DURBAN — When filmmaker Zamo Makhwanazi takes meetings with execs at some of South Africa’s biggest production companies, she finds herself asking a simple question: “Where are the black women?”
For an industry grappling with questions of racial and gender transformation that cut to the heart of the current global debate, South Africa has still struggled to address the unique challenges facing black women.
In recent comments made to industry body Sisters Working in Film and Television (SWIFT), which arose as part of an often contentious round table at the Durban FilmMart on July 20, Makhwanazi attacked “the unacceptably lopsided power relations rampant in the industry,” noting that “sexism and racism are happy bedfellows,” and that black women can continue to be marginalized in the South African industry because “no one cares” about them.
Speaking candidly on Friday about the glass ceiling in the local biz, where “black women do not get commissioned by broadcasters to run our own productions,” she shared both her own experiences and the examples of others in the industry. “We’re all stuck in the same writer’s rooms, where we’re worked to death,” she said. “How is it that we’re carrying the industry on our backs, we are the creators, we are the hardest-working people in the industry, but we have the least power?” Black women looking for bigger roles as directors and producers, she said, are met by “dead silence.”
SWIFT’s Zoe Ramushu acknowledged that the plight of black women in the industry is “an intersectional issue that needs to be dealt with as such.” She talked about efforts by the year-old body to be more sensitive toward the issues facing women of color, noting, “Although we are fighting for the same thing as women, we have to understand that women are not starting from the same starting point. There are different struggles for women.”
SWIFT has a robust presence in Durban this year, months after it launched a campaign to tackle sexual harassment in the workplace that includes an industry-wide code of conduct that’s garnered the support of government institutions, trade groups, and broadcasters. The group led a second panel during the Durban FilmMart on Saturday and created a series of PSAs around the hashtag #ThatsNotOk, featuring instances of unacceptable workplace behavior, that are screening before every movie in Durban.
Film critic and festival programmer Katarina Hedren cautioned SWIFT and other industry bodies about working within “an enabling system that is by design oppressive, exploitative, abusive.” She said, “This ecosystem that is the film industry is…one where empowerment and transformation initiatives have become permanent fixtures… and also sources of income. I don’t think there’s a real expectation, or a real clear model that this has to be changed—exclusion and marginalization based on gender, based on sexual orientation, based on ethnicity.”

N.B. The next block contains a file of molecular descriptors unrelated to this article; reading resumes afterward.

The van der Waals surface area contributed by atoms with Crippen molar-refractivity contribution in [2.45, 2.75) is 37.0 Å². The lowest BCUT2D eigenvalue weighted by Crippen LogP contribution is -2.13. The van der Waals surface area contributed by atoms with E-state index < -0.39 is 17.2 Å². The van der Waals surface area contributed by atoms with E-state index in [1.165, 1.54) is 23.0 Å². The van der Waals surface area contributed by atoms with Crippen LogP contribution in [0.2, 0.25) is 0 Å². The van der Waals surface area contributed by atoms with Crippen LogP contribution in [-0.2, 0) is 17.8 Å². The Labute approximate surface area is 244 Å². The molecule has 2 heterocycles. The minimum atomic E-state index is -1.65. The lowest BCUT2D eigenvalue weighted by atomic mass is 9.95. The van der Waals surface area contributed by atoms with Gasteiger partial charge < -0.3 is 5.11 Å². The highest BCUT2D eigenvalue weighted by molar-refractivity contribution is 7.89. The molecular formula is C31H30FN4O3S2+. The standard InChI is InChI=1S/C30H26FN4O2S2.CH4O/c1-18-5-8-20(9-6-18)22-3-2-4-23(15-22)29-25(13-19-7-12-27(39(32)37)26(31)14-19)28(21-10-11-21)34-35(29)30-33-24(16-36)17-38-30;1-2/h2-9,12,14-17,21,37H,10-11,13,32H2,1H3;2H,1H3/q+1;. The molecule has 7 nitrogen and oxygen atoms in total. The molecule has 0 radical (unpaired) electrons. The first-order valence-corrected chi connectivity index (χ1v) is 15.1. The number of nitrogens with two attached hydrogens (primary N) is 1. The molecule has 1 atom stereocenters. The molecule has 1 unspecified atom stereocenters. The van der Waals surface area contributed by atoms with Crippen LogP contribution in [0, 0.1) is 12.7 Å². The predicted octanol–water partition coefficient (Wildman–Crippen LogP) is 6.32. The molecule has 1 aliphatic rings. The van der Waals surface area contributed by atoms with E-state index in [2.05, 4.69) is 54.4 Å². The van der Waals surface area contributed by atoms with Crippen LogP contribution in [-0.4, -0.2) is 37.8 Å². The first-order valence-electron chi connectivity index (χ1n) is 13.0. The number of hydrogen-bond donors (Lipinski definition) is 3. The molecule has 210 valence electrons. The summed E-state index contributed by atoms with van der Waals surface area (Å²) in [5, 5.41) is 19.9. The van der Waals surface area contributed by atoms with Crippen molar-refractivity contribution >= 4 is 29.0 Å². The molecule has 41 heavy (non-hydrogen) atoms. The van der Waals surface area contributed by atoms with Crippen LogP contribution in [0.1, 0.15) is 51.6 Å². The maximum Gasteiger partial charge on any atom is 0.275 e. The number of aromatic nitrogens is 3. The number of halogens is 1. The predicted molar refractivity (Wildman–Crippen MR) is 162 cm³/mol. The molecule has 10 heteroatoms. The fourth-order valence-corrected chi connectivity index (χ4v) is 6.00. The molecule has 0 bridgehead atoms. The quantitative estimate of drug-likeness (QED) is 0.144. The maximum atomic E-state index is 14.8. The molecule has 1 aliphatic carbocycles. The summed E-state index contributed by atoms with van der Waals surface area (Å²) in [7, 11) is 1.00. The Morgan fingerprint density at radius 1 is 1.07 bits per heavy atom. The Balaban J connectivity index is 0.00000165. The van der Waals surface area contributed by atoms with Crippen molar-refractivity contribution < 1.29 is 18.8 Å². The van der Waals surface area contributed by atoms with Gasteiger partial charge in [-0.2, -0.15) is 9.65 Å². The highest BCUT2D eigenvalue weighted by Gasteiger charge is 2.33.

Citing “no leadership and no vision about real transformation” at the highest levels of government and industry, she warned about a “leadership that ticks boxes,” claiming progress in the fight for equal rights by “outsourcing” transformation initiatives to civic groups like SWIFT.
“I think that SWIFT and other organizations have to be very careful not to fit too well into that system, and not be complicit and be part of that,” she said. “And that’s where I think we have to be very careful…about how we perform our activism. Those who advocate who fit too well into that system, you become part of an ecosystem that is not helping.”
Hedren took special aim at the #ThatsNotOK social-media campaign, singling out the SWIFT-produced PSAs in Durban as a “lost opportunity” because they were directed, shot and edited by white women. “Are we performing our activism, or are we living it, and are we considerate and mindful of every aspect of that?” she asked. “Because if SWIFT does not understand that, who is going to?”
Makhwanazi’s own testimony offered a blistering critique of a system that, while making tangible gains in advancing the careers of black men and white women, has left black women behind.
“There isn’t a single space where I feel that we’ve been treated fairly, we’ve been represented, whether it’s because of our gender or because of our race. We are black and we are women all the time. We don’t get to take a break,” she said.
“Unless we’re speaking about those things together, you are not speaking to me. I don’t exist in that space.”
Pictured (l. to r.): Lwazi Manzi, Zamo Makhwanazi, Zoe Ramushu, Katarina Hedren